The majority of council members who voted to approve the development rezoning got the cover they needed from county staff to attempt to justify their Yes vote.

The development meets county standards for stormwater management, which are based on 25 year flood projections for normal rainstorms, according to statements by staff. The standard of the 25 year flood is quite low, but meets state requirements.

There was much discussion that Hurricane Florence was a historic event, which is true. However, when taken into consideration with the flooding brought on in the state and local area by Hurricane Joaquin in 2015, Hurricane Matthew in 2016 and Hurricane Floyd in 1999, we can say the flooding from Hurricane Florence was historic but should not have been a huge surprise.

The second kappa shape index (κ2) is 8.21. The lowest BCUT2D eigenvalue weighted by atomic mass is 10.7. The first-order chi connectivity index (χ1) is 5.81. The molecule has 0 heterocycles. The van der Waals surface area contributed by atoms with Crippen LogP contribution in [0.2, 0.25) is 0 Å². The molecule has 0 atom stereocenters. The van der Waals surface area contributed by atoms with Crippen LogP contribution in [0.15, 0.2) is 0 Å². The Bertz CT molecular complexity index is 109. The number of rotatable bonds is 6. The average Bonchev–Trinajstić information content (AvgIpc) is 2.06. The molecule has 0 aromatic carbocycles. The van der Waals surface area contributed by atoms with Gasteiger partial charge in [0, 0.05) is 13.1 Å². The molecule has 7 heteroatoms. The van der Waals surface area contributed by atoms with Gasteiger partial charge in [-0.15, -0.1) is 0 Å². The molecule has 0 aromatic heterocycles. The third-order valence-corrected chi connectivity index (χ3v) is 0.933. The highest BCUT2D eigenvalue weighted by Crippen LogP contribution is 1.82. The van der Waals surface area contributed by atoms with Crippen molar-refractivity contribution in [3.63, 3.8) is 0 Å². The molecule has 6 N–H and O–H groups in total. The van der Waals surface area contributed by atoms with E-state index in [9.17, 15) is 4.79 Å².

These flooding events are becoming more common, but county officials are apparently satisfied that planning stormwater management for the 25 year flood is sufficient and anything beyond that can be attributed as God’s Will.

It was pointed out that the land for the specific development approved Tuesday did not flood from the effects of Hurricane Florence and one access road to the property remained open after the storm. However, no one really knows what will happen to the area and its access roads, or other areas and their access roads in the development pipeline, during similar storm events as those mentioned above when nature is replaced by the concrete and macadam associated with new sub-divisions.

Council member Paul Prince, in whose Council District 9 the new development will be built, proudly said he toured his district after the storm and the Longs community and the rest of the district fared well compared to other areas of the county.

Read more ›

Hurricane Gone, Floods Receding, Back to Development as Usual

October 1, 2018 4:34 AM
Hurricane Gone, Floods Receding, Back to Development as Usual